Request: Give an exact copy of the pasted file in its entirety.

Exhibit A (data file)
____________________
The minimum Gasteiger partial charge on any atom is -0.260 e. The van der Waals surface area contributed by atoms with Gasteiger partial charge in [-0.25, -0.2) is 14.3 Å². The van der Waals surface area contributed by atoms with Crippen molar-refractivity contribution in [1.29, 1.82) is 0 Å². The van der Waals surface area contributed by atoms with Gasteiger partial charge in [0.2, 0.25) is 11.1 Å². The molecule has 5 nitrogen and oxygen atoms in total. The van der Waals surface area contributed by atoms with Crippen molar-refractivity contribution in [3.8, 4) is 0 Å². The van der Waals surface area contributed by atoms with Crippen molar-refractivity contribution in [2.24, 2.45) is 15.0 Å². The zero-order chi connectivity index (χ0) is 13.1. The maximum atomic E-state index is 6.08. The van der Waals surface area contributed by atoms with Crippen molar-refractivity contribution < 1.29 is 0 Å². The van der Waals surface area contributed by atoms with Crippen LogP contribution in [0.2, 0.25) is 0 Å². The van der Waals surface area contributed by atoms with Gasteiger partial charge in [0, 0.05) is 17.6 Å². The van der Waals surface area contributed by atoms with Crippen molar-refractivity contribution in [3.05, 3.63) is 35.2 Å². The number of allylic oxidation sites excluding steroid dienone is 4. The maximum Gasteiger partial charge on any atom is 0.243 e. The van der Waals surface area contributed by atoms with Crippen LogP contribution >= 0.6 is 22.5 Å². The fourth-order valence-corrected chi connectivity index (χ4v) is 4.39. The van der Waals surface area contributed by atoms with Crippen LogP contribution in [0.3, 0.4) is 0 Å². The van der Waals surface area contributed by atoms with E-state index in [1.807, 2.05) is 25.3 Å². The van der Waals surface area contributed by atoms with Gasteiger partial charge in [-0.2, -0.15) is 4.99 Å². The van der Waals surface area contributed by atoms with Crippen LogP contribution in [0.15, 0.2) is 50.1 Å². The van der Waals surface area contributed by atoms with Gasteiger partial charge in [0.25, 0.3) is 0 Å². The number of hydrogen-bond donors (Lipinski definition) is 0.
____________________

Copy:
The minimum Gasteiger partial charge on any atom is -0.260 e. The van der Waals surface area contributed by atoms with Gasteiger partial charge in [-0.25, -0.2) is 14.3 Å². The van der Waals surface area contributed by atoms with Crippen molar-refractivity contribution in [1.29, 1.82) is 0 Å². The van der Waals surface area contributed by atoms with Gasteiger partial charge in [0.2, 0.25) is 11.1 Å². The molecule has 5 nitrogen and oxygen atoms in total. The van der Waals surface area contributed by atoms with Crippen molar-refractivity contribution in [3.8, 4) is 0 Å². The van der Waals surface area contributed by atoms with Crippen molar-refractivity contribution in [2.24, 2.45) is 15.0 Å². The zero-order chi connectivity index (χ0) is 13.1. The maximum atomic E-state index is 6.08. The van der Waals surface area contributed by atoms with Crippen molar-refractivity contribution < 1.29 is 0 Å². The van der Waals surface area contributed by atoms with Crippen LogP contribution in [0.2, 0.25) is 0 Å². The van der Waals surface area contributed by atoms with Gasteiger partial charge in [0, 0.05) is 17.6 Å². The van der Waals surface area contributed by atoms with Crippen molar-refractivity contribution in [3.05, 3.63) is 35.2 Å². The number of allylic oxidation sites excluding steroid dienone is 4. The maximum Gasteiger partial charge on any atom is 0.243 e. The van der Waals surface area contributed by atoms with Crippen LogP contribution >= 0.6 is 22.5 Å². The fourth-order valence-corrected chi connectivity index (χ4v) is 4.39. The van der Waals surface area contributed by atoms with Crippen LogP contribution in [0.3, 0.4) is 0 Å². The van der Waals surface area contributed by atoms with E-state index in [1.807, 2.05) is 25.3 Å². The van der Waals surface area contributed by atoms with Gasteiger partial charge in [-0.2, -0.15) is 4.99 Å². The van der Waals surface area contributed by atoms with Crippen LogP contribution in [0.15, 0.2) is 50.1 Å². The van der Waals surface area contributed by atoms with Gasteiger partial charge in [0.25, 0.3) is 0 Å². The number of hydrogen-bond donors (Lipinski definition) is 0.